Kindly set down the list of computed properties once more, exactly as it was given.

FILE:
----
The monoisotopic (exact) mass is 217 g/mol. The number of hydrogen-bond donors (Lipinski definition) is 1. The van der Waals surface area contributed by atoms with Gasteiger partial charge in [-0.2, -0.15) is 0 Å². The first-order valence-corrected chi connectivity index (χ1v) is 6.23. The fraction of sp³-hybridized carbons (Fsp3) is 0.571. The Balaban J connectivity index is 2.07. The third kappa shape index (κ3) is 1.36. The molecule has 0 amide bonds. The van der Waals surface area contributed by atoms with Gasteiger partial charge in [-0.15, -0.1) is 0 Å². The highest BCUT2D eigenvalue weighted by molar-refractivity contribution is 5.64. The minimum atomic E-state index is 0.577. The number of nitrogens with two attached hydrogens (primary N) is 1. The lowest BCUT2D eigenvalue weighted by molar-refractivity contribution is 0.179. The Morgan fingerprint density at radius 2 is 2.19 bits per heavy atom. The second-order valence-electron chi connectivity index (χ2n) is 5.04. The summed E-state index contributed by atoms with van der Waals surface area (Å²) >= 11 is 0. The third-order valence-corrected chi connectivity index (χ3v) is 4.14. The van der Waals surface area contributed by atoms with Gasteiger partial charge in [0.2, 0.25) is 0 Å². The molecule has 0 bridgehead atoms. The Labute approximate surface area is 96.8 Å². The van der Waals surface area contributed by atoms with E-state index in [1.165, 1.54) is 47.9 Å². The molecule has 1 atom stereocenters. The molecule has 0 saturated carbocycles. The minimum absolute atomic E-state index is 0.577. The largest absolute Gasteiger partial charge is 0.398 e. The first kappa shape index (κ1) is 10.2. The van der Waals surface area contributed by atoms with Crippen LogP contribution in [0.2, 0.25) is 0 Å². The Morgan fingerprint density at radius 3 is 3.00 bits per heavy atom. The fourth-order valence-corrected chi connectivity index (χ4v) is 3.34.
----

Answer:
The monoisotopic (exact) mass is 217 g/mol. The number of hydrogen-bond donors (Lipinski definition) is 1. The van der Waals surface area contributed by atoms with Gasteiger partial charge in [-0.2, -0.15) is 0 Å². The first-order valence-corrected chi connectivity index (χ1v) is 6.23. The fraction of sp³-hybridized carbons (Fsp3) is 0.571. The Balaban J connectivity index is 2.07. The third kappa shape index (κ3) is 1.36. The molecule has 0 amide bonds. The van der Waals surface area contributed by atoms with Gasteiger partial charge in [-0.15, -0.1) is 0 Å². The highest BCUT2D eigenvalue weighted by molar-refractivity contribution is 5.64. The minimum atomic E-state index is 0.577. The number of nitrogens with two attached hydrogens (primary N) is 1. The lowest BCUT2D eigenvalue weighted by molar-refractivity contribution is 0.179. The Morgan fingerprint density at radius 2 is 2.19 bits per heavy atom. The second-order valence-electron chi connectivity index (χ2n) is 5.04. The summed E-state index contributed by atoms with van der Waals surface area (Å²) >= 11 is 0. The third-order valence-corrected chi connectivity index (χ3v) is 4.14. The van der Waals surface area contributed by atoms with Gasteiger partial charge in [0.2, 0.25) is 0 Å². The molecule has 0 bridgehead atoms. The Labute approximate surface area is 96.8 Å². The van der Waals surface area contributed by atoms with E-state index in [1.165, 1.54) is 47.9 Å². The molecule has 1 atom stereocenters. The molecule has 0 saturated carbocycles. The minimum absolute atomic E-state index is 0.577. The largest absolute Gasteiger partial charge is 0.398 e. The first kappa shape index (κ1) is 10.2. The van der Waals surface area contributed by atoms with Crippen LogP contribution in [0.2, 0.25) is 0 Å². The Morgan fingerprint density at radius 3 is 3.00 bits per heavy atom. The fourth-order valence-corrected chi connectivity index (χ4v) is 3.34.